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“Up to code” is one of those little phrases you often hear thrown around when people are discussing electrical systems and other construction efforts. You might have heard builders, electricians, or even neighbors use it before. And you might have a general idea of what it means. But, on their own, those three little words are quite vague. So let’s dig into exactly what they mean.

What Is the “Code”?
When people talk about a system being up to code for electricity, they’re referring to the National Electrical Code, or NEC. This is a nationwide set of standards for electrical wiring, put in place by the National Fire Protection Association (NFPA).

The code isn’t enshrined in federal law, but it is used by local jurisdictions around the U.S. when setting up their own laws on wiring and electrical systems. In fact, a lot of jurisdictions adopt the NEC without making many changes to it at all.

Keeping a Home “Up to Code”
So, how can you actually know whether or not your home is up to code? Well, the first thing to look at is age. Newer homes (20 years older or less) are much more likely to be up to code, as long as they haven’t had any unlicensed electrical work carried out.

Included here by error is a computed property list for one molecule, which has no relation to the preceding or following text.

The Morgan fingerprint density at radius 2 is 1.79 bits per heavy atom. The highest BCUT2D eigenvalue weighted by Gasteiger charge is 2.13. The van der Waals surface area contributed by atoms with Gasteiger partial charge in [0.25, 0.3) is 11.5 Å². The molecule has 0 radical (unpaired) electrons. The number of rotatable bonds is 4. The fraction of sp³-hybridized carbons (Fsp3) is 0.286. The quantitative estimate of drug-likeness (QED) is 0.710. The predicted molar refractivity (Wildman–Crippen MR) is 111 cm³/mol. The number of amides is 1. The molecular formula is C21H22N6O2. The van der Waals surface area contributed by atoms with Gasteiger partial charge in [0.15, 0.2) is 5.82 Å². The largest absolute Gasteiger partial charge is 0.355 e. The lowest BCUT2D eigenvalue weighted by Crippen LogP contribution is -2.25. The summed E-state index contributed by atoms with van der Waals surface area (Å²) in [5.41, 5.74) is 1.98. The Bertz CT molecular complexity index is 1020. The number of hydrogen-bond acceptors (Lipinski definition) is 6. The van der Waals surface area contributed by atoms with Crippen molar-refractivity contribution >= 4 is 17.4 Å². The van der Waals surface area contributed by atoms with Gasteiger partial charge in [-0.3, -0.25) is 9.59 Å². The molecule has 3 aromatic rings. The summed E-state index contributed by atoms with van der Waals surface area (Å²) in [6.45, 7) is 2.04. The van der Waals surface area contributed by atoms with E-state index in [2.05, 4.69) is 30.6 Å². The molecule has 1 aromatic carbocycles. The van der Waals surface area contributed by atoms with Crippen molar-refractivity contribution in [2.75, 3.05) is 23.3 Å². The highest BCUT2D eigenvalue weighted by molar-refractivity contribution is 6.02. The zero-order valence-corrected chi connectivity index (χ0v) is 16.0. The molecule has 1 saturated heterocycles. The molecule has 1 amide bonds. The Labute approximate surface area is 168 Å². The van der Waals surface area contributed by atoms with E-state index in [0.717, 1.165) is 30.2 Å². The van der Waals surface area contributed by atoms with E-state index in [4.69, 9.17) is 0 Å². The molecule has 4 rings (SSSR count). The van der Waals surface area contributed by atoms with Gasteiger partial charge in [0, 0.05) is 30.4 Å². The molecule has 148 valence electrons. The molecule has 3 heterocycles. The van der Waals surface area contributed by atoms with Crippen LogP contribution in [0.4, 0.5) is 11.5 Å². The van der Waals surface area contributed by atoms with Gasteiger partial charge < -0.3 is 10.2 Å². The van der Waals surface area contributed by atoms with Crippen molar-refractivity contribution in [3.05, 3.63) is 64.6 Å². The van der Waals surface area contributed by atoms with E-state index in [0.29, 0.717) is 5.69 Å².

Older properties, meanwhile, are less likely to meet the NEC standards. There’s a greater chance that unlicensed electrical work has been carried out in older properties, and even DIY jobs can interfere with the electrics and cause a home to no longer be up to code.

Really, the only way to be sure of whether or not your home meets the code is to call in a professional. Licensed electricians must know local code standards in the jurisdictions they work in, and they can carry out tests and checks to verify a property. Licensed pros should also be the only people trusted to carry out electrical work on a home, as amateurs can easily make mistakes.

Key Takeaways:

  • The National Electrical Code is a set of U.S. professional standards for electrical wiring that many regions adopt.
  • For safety reasons, all electrical work and wiring should be done by licensed electricians.
  • It’s common for older homes to have problems with poor aluminum wiring and connections.

“That’s plenty of questions, but we’ll address these concerns briefly below. As with any serious electrical system question, it’s best to ask an electrician.”

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